WASHINGTON — Jaylen Brown, Malcolm Brogdon and Grant Williams arrived late in the nation’s capital on Monday after travel delays, concerned they wouldn’t make a visit they prioritized alongside the following day’s game at the Wizards.
They traveled from the tarmac to the White House to take part in a criminal justice discussion with roughly fifteen Department of Justice officials. Scott Budnick, a film producer and activist, organized the meeting alongside Celtics organizational growth vice president Allison Feaster, to debate an issue long important to Brogdon.
He recently wrote about his hope to increase the age at which the justice system considers people accused of crimes as juveniles. Brown and Brogdon agreed the adjustment, which they saw as necessary in Georgia and Massachusetts which both consider 17-year-olds criminally liable as adults — would lead to easier reintegration into society.
“Children (get tried as) adults when they make mistakes as though they’re beyond redemption, and that’s something that has to change,” Brogdon said at shootaround on Tuesday. “There are a lot of kids behind bars that shouldn’t be, a lot of the time, because of the color of their skin ... raise the age in Massachusetts is something I’m really pushing for.”
“A lot of the people sitting around the table at the White House, at the DOJ, were very supportive, (and) affirmed everything me, JB and Grant were thinking, but we also, while sitting at that table, learned Congress and all these other branches of power that have to approve certain bills and certain policies before they get put in place.”
Brown — who recently spoke out against fans who don’t want athletes using their platform to promote change — saw the visit as a learning experience and mostly listened. Keisha Lance Bottoms, the former mayor of he and Brogdon’s native Atlanta, joined the conversation briefly, and Deputy Assistant Attorney General Amy Solomon helped lead the discussion.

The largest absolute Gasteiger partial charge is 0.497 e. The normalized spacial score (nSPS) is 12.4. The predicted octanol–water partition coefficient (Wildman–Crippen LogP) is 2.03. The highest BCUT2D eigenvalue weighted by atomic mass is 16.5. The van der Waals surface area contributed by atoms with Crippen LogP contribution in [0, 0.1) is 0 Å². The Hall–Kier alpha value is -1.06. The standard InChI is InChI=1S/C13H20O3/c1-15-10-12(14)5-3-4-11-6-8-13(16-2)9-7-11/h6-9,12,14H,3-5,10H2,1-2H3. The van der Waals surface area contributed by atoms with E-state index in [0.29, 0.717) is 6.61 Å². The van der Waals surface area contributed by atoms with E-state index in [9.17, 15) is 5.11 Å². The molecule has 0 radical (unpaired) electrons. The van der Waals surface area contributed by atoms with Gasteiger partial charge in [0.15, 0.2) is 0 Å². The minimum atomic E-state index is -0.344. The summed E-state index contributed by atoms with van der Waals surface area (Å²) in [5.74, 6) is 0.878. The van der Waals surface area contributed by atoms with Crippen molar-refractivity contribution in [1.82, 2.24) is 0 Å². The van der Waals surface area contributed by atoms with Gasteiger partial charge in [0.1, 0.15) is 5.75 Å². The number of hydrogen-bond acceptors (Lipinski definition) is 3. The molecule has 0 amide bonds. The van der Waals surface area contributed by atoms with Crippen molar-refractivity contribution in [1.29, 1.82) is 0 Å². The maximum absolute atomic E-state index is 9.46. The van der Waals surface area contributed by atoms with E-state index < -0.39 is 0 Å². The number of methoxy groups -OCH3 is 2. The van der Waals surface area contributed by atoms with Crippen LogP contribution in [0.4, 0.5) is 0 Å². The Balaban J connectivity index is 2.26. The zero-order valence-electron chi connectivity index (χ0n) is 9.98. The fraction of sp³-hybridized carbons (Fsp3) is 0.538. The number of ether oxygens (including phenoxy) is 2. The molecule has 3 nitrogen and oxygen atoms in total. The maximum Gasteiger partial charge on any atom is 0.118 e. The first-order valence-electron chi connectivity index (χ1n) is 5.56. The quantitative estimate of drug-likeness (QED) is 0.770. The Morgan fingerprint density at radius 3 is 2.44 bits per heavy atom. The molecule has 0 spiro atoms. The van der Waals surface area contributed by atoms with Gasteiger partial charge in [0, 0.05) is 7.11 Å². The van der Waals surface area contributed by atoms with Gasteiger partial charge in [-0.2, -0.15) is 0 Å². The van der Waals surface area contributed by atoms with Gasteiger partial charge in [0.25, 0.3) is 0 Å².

The meeting marked a collaboration between the Celtics’ NBPA vice presidents and one of the first efforts between Brown and Brogdon as teammates, who famously led a protest in Atlanta during the 2020 Black Lives Matter protests. Brogdon believed that moment increased awareness toward social injustice, and while direct activism might’ve declined in the time since, he hopes promoting issues and solutions continues the conversation.
“This is a generation where we’re having more players that are interested and involved in — I don’t even call it politics — I call it injustices that are happening in the world,” he said.
Brogdon, who told CLNS Media/CelticsBlog earlier this season he doesn’t foresee playing in the NBA for two decades like LeBron James, doesn’t know if he foresees a career in politics beyond basketball. His role as NBPA could prepare him though, mentioning how he balances different constituents and their priorities and egos almost daily.
“Continue to be advocates,” Williams told CLNS Media/CelticsBlog pre-game in Washington. “Continue to use our platform for better in terms of making sure we push forward initiatives like the George Floyd Policing Act, as well as the raise the age legislation in Mass, because even in my own home state of North Carolina, they’re trying to revoke that ... these are all social issues that we need to change the laws, more recently the gun violence that happened in Nashville.”
Brown, who studied the connection between the education and criminal justice system in building his Bridge Program in Boston, saw the way descriptions of violence, crime and the solutions that tried to address them end up hurting communities more than helping them. He wants to promote reintegration methods for people after their release from prison, the raise in age legislation passed, and the initiation of short and long-term goals on issues.
Brown, for example, praised Brogdon’s efforts to increase access to clean water in east African countries. He also hopes to make fellow NBA players more comfortable speaking out and taking action on social issues. The greater numbers they organize with, the better.
Among personal challenges Brown discussed in recent interviews, fans denouncing his activism continues to strike a nerve. He mentioned it several times at Tuesday’s shootaround. Given the influence and reach they hold, he sees participating in spaces outside of basketball as a necessity.
As The Ringer described in its profile, Brown researched the relation between raised athletic expectations for Black athletes, and diminished intellectual ones. Celtics fans recently gave him a standing ovation for his 41 points against the Spurs. Brown wants to hear the same backing for his efforts on education and criminal justice.
“I think athletes have an incredible platform, regardless if people want us to use it or not, but I think we’re here to do more than just play basketball games and get yelled at by angry fans,” Brown said on Tuesday. “People should want us to do more with it than just come out and play a game for a ticket price and then go home.”